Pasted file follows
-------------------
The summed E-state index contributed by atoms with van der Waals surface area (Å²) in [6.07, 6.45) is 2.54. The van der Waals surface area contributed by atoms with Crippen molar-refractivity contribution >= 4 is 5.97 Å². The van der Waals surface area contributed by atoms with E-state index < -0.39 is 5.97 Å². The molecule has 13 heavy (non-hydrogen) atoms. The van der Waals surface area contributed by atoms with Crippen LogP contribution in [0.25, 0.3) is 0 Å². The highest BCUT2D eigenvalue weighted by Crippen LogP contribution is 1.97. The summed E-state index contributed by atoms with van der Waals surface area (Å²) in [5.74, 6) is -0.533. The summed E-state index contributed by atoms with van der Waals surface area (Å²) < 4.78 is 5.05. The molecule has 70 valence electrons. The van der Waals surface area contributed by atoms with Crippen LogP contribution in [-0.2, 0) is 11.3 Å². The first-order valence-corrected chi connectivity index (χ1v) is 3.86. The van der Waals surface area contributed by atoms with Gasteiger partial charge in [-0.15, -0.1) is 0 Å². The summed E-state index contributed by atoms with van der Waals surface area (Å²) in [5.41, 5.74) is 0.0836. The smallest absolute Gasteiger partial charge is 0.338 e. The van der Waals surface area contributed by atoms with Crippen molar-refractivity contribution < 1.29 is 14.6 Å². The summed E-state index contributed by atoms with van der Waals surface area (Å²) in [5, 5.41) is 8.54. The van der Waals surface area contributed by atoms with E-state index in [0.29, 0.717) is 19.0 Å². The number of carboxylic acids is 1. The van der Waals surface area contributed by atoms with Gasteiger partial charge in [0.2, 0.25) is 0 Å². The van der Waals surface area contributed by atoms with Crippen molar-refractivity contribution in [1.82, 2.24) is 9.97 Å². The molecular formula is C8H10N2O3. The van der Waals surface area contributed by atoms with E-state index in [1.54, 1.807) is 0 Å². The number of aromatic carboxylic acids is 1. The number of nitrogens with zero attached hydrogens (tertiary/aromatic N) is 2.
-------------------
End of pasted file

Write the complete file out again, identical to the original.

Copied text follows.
The summed E-state index contributed by atoms with van der Waals surface area (Å²) in [6.07, 6.45) is 2.54. The van der Waals surface area contributed by atoms with Crippen molar-refractivity contribution >= 4 is 5.97 Å². The van der Waals surface area contributed by atoms with E-state index < -0.39 is 5.97 Å². The molecule has 13 heavy (non-hydrogen) atoms. The van der Waals surface area contributed by atoms with Crippen LogP contribution in [0.25, 0.3) is 0 Å². The highest BCUT2D eigenvalue weighted by Crippen LogP contribution is 1.97. The summed E-state index contributed by atoms with van der Waals surface area (Å²) in [5.74, 6) is -0.533. The summed E-state index contributed by atoms with van der Waals surface area (Å²) < 4.78 is 5.05. The molecule has 70 valence electrons. The van der Waals surface area contributed by atoms with Crippen LogP contribution in [-0.2, 0) is 11.3 Å². The first-order valence-corrected chi connectivity index (χ1v) is 3.86. The van der Waals surface area contributed by atoms with Gasteiger partial charge in [-0.15, -0.1) is 0 Å². The summed E-state index contributed by atoms with van der Waals surface area (Å²) in [5.41, 5.74) is 0.0836. The smallest absolute Gasteiger partial charge is 0.338 e. The van der Waals surface area contributed by atoms with Crippen molar-refractivity contribution < 1.29 is 14.6 Å². The summed E-state index contributed by atoms with van der Waals surface area (Å²) in [5, 5.41) is 8.54. The van der Waals surface area contributed by atoms with E-state index in [0.29, 0.717) is 19.0 Å². The number of carboxylic acids is 1. The van der Waals surface area contributed by atoms with Gasteiger partial charge in [0.2, 0.25) is 0 Å². The van der Waals surface area contributed by atoms with Crippen molar-refractivity contribution in [1.82, 2.24) is 9.97 Å². The molecular formula is C8H10N2O3. The van der Waals surface area contributed by atoms with E-state index in [1.54, 1.807) is 0 Å². The number of aromatic carboxylic acids is 1. The number of nitrogens with zero attached hydrogens (tertiary/aromatic N) is 2.